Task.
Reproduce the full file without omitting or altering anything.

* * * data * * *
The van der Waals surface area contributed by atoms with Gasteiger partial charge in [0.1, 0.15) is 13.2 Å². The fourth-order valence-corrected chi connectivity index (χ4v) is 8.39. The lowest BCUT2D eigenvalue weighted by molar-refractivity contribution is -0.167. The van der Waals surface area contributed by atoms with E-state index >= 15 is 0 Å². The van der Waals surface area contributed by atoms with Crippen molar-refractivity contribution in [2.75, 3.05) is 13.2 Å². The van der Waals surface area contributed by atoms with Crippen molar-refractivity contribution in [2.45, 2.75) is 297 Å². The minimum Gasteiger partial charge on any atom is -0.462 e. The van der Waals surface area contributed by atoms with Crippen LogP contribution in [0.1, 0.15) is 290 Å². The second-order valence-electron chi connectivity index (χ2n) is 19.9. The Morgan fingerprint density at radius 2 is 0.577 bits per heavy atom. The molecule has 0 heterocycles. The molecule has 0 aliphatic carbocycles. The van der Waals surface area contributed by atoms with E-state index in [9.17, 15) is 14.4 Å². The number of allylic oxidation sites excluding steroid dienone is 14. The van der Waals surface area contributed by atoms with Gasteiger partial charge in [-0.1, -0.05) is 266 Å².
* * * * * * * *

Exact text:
The van der Waals surface area contributed by atoms with Gasteiger partial charge in [0.1, 0.15) is 13.2 Å². The fourth-order valence-corrected chi connectivity index (χ4v) is 8.39. The lowest BCUT2D eigenvalue weighted by molar-refractivity contribution is -0.167. The van der Waals surface area contributed by atoms with E-state index >= 15 is 0 Å². The van der Waals surface area contributed by atoms with Crippen molar-refractivity contribution in [2.75, 3.05) is 13.2 Å². The van der Waals surface area contributed by atoms with Crippen molar-refractivity contribution in [2.45, 2.75) is 297 Å². The minimum Gasteiger partial charge on any atom is -0.462 e. The van der Waals surface area contributed by atoms with Crippen LogP contribution in [0.1, 0.15) is 290 Å². The second-order valence-electron chi connectivity index (χ2n) is 19.9. The Morgan fingerprint density at radius 2 is 0.577 bits per heavy atom. The molecule has 0 heterocycles. The molecule has 0 aliphatic carbocycles. The van der Waals surface area contributed by atoms with E-state index in [9.17, 15) is 14.4 Å². The number of allylic oxidation sites excluding steroid dienone is 14. The van der Waals surface area contributed by atoms with Gasteiger partial charge in [-0.1, -0.05) is 266 Å².